Today is World Book Day. The project is aimed at children and in developing their love of books. The school or nursery registers with the site and at some point the book tokens arrive and are shared, presumably between the children who then go to a book store and use the voucher against a nominated book. I don’t know too much about the scheme, other than what I have read, as I don’t have any children.
What I do have is a lot of books. Reading was encouraged in my childhood. I would happily sit on my Mum or Grandmother’s knee and be read to and enjoy, time and time again the wonders of Enid Blyton and Beatrice Potter. My favourites from Enid Blyton were the series of Noddy books, and those about Mr Twiddle.
I still have some of these books, complete with price tickets on showing the price of 12p. I was also rather fond of Rupert the Bear and the lovely yellow hard back covers. Happy memories.
I have no idea what is was about books that made me so enthused with them. I loved Lego as a child, but no longer have my original set or have purchased any for a trip down memory lane. Yet, books and bookshops are a love, perhaps even an obsession. I love nothing more than glancing through old books, perhaps a bookshop or market stall. New books too are wonderful, but they are brand new and have really no history to them. An old book has is pre-loved! and if only it could talk. What secrets would it share of a former owner?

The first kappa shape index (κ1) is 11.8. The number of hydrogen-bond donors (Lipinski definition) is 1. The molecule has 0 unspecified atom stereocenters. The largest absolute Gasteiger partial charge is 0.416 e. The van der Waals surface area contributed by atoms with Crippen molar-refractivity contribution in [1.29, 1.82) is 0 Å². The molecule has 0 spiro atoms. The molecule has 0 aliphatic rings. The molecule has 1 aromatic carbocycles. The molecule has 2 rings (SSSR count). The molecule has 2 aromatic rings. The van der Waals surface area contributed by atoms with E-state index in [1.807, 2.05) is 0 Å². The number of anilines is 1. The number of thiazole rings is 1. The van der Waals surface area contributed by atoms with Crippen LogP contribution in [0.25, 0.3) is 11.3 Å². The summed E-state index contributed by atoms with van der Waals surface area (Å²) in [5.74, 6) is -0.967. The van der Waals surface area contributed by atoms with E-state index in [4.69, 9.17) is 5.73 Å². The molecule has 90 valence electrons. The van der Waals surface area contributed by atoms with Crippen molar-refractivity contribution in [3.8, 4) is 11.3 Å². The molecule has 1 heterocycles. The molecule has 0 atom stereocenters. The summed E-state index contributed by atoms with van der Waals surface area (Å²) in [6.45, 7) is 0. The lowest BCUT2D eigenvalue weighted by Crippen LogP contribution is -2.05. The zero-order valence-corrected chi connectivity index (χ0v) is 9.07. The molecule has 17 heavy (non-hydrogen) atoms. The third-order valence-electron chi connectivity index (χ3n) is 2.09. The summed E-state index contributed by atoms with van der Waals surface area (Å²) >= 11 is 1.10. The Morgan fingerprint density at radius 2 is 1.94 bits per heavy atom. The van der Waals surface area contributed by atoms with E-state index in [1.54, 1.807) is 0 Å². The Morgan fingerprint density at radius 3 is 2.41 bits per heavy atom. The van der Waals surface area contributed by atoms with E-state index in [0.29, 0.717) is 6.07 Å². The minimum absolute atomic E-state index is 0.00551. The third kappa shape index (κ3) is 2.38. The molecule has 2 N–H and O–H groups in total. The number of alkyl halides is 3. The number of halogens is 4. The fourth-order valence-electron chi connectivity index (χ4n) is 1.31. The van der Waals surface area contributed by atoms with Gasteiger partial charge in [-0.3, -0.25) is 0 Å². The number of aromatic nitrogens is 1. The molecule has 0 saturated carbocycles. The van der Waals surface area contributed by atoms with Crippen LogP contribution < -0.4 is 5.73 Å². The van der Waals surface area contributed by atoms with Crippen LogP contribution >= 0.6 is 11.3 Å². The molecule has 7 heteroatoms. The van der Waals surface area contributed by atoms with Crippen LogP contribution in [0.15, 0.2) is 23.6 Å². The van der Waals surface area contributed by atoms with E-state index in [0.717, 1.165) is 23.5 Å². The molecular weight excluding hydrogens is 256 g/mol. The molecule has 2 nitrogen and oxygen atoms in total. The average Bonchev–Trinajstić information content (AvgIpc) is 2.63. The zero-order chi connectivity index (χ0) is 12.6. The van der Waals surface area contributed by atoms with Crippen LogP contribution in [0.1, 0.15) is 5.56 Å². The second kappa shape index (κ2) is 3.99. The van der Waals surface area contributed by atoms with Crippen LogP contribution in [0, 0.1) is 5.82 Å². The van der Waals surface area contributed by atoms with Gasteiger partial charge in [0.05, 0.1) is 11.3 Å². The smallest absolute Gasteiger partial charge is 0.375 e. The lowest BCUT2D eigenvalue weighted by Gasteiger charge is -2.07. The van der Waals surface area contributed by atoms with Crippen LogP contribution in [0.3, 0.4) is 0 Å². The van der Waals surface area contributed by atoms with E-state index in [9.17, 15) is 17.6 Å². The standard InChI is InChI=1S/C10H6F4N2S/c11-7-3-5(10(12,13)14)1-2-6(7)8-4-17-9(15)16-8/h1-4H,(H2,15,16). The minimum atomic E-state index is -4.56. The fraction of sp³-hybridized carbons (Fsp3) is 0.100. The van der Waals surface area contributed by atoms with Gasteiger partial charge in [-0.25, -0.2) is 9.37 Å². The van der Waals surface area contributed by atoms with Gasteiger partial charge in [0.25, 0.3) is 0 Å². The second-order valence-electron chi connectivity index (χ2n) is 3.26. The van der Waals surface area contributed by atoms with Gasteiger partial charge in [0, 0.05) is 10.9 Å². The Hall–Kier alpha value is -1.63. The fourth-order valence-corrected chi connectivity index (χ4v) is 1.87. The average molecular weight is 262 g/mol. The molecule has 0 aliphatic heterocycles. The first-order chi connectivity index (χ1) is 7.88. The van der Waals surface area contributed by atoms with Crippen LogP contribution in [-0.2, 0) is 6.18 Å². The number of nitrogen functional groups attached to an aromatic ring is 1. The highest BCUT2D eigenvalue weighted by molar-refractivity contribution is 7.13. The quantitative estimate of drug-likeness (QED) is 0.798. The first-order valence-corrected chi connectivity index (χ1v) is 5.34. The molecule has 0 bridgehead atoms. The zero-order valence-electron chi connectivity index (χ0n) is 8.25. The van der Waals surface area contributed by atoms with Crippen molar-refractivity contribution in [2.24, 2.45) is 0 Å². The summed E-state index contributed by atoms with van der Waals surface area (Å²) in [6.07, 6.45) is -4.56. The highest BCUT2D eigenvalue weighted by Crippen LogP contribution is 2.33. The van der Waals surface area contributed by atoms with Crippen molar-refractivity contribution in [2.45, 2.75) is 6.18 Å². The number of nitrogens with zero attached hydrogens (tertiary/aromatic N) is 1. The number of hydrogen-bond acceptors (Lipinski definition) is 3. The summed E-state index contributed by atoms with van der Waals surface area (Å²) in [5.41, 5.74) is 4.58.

There does though, come a time when ever a serious book lover has to consider a cull of books. Back in 2005 I culled around 100 of my collection – mainly fiction that had been read once and then destined to the shelves. In 2008 I had another, more serious cull – around half the collection. This time a mixture of fiction and non fiction. Non fiction acquired from my degree and training and further studies. I have to say though, I did feel bereaved. Do I still have the first book that I personally bought? I have no idea; I can not even remember what it would have been. I can probably guess though where I bought it. A fabulous, long since gone bookshop in Guildford called Thorp’s.
What is left resides on a series of book shelves – 3 in my study all full, one in a spare room completely full and holds specific books – a series of fiction books and my Italian and Thyroid collections. In the hall is a further bookcase filled with my collection of cookbooks, my set of Elm Creek fiction books by Jennifer Chiaverini and a shelf holding my collection of old books featuring the Bellasis, Bowring and a few others. In our lounge we have another bookcase filled with hubby’s collection of angling books and our antique books. That all seems fairly organised. There is also in my study a rather large pile of books awaiting reading. As we ponder about downsizing I am not looking forward to further contemplations of having another book cull.